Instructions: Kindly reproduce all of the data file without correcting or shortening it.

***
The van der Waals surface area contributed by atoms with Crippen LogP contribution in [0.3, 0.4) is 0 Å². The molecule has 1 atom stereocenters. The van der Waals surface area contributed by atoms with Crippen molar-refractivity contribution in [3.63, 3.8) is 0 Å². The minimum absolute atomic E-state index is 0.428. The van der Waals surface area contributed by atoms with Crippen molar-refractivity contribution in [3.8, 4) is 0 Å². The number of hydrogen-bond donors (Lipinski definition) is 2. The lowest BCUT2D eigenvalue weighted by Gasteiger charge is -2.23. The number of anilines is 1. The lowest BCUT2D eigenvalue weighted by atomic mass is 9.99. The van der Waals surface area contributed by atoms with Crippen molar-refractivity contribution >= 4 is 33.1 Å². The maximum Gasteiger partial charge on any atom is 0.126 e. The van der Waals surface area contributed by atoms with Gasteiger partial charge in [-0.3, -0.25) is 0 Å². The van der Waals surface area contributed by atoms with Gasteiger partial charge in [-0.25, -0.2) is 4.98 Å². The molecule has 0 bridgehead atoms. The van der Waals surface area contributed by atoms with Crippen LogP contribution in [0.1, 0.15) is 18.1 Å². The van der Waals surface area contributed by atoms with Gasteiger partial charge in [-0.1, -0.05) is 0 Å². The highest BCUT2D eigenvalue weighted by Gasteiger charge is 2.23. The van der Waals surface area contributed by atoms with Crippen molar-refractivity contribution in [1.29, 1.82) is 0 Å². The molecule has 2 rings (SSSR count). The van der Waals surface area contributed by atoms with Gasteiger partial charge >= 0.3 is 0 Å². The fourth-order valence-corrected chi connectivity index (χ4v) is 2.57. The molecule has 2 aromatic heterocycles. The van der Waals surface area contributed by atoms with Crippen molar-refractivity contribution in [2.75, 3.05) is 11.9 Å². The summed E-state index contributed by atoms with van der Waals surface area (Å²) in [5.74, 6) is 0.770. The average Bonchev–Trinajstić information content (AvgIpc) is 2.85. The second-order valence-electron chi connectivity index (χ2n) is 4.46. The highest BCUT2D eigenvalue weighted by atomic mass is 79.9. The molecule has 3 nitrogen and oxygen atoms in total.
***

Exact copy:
The van der Waals surface area contributed by atoms with Crippen LogP contribution in [0.3, 0.4) is 0 Å². The molecule has 1 atom stereocenters. The van der Waals surface area contributed by atoms with Crippen molar-refractivity contribution in [3.63, 3.8) is 0 Å². The minimum absolute atomic E-state index is 0.428. The van der Waals surface area contributed by atoms with Crippen molar-refractivity contribution in [3.8, 4) is 0 Å². The number of hydrogen-bond donors (Lipinski definition) is 2. The lowest BCUT2D eigenvalue weighted by Gasteiger charge is -2.23. The number of anilines is 1. The lowest BCUT2D eigenvalue weighted by atomic mass is 9.99. The van der Waals surface area contributed by atoms with Crippen molar-refractivity contribution >= 4 is 33.1 Å². The maximum Gasteiger partial charge on any atom is 0.126 e. The van der Waals surface area contributed by atoms with Gasteiger partial charge in [-0.3, -0.25) is 0 Å². The van der Waals surface area contributed by atoms with Gasteiger partial charge in [-0.25, -0.2) is 4.98 Å². The molecule has 0 bridgehead atoms. The van der Waals surface area contributed by atoms with Crippen LogP contribution in [0.1, 0.15) is 18.1 Å². The van der Waals surface area contributed by atoms with Gasteiger partial charge in [-0.1, -0.05) is 0 Å². The highest BCUT2D eigenvalue weighted by Gasteiger charge is 2.23. The van der Waals surface area contributed by atoms with Crippen molar-refractivity contribution in [1.29, 1.82) is 0 Å². The molecule has 2 rings (SSSR count). The van der Waals surface area contributed by atoms with Gasteiger partial charge >= 0.3 is 0 Å². The fourth-order valence-corrected chi connectivity index (χ4v) is 2.57. The molecule has 2 aromatic heterocycles. The van der Waals surface area contributed by atoms with Crippen molar-refractivity contribution in [2.75, 3.05) is 11.9 Å². The summed E-state index contributed by atoms with van der Waals surface area (Å²) in [5.74, 6) is 0.770. The average Bonchev–Trinajstić information content (AvgIpc) is 2.85. The second-order valence-electron chi connectivity index (χ2n) is 4.46. The highest BCUT2D eigenvalue weighted by atomic mass is 79.9. The molecule has 3 nitrogen and oxygen atoms in total.